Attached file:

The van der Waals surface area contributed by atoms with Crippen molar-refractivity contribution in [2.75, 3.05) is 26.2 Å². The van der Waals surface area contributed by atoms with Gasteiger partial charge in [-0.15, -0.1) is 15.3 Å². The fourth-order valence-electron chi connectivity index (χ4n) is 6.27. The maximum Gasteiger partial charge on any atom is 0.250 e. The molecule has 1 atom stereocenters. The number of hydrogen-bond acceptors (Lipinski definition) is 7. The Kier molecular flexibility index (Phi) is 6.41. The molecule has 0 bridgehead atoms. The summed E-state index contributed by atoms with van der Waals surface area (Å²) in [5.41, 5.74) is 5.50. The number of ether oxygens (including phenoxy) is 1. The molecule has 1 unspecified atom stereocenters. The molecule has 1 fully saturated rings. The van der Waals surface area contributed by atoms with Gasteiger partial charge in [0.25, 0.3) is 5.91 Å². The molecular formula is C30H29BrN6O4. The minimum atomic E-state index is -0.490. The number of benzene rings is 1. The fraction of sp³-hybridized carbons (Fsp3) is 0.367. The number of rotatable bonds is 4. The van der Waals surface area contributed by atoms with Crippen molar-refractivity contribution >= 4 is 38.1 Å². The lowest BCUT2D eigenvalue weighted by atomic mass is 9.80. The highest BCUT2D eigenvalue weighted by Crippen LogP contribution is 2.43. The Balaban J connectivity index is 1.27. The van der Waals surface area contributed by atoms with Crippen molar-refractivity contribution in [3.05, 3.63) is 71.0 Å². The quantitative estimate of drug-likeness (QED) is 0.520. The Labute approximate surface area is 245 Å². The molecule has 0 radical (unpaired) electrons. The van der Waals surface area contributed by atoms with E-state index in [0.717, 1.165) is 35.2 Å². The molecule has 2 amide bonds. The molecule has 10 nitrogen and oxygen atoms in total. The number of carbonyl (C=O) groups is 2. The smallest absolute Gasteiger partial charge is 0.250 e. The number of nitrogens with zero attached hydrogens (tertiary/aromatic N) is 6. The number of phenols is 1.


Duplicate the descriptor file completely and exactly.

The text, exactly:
The van der Waals surface area contributed by atoms with Crippen molar-refractivity contribution in [2.75, 3.05) is 26.2 Å². The van der Waals surface area contributed by atoms with Gasteiger partial charge in [-0.15, -0.1) is 15.3 Å². The fourth-order valence-electron chi connectivity index (χ4n) is 6.27. The maximum Gasteiger partial charge on any atom is 0.250 e. The molecule has 1 atom stereocenters. The number of hydrogen-bond acceptors (Lipinski definition) is 7. The Kier molecular flexibility index (Phi) is 6.41. The molecule has 0 bridgehead atoms. The summed E-state index contributed by atoms with van der Waals surface area (Å²) in [5.41, 5.74) is 5.50. The number of ether oxygens (including phenoxy) is 1. The molecule has 1 unspecified atom stereocenters. The molecule has 1 fully saturated rings. The van der Waals surface area contributed by atoms with Gasteiger partial charge in [0.25, 0.3) is 5.91 Å². The molecular formula is C30H29BrN6O4. The minimum atomic E-state index is -0.490. The number of benzene rings is 1. The fraction of sp³-hybridized carbons (Fsp3) is 0.367. The number of rotatable bonds is 4. The van der Waals surface area contributed by atoms with Crippen molar-refractivity contribution >= 4 is 38.1 Å². The lowest BCUT2D eigenvalue weighted by atomic mass is 9.80. The highest BCUT2D eigenvalue weighted by Crippen LogP contribution is 2.43. The Balaban J connectivity index is 1.27. The van der Waals surface area contributed by atoms with Crippen molar-refractivity contribution in [3.05, 3.63) is 71.0 Å². The quantitative estimate of drug-likeness (QED) is 0.520. The Labute approximate surface area is 245 Å². The molecule has 0 radical (unpaired) electrons. The van der Waals surface area contributed by atoms with E-state index in [0.717, 1.165) is 35.2 Å². The molecule has 2 amide bonds. The molecule has 10 nitrogen and oxygen atoms in total. The number of carbonyl (C=O) groups is 2. The smallest absolute Gasteiger partial charge is 0.250 e. The number of nitrogens with zero attached hydrogens (tertiary/aromatic N) is 6. The number of phenols is 1.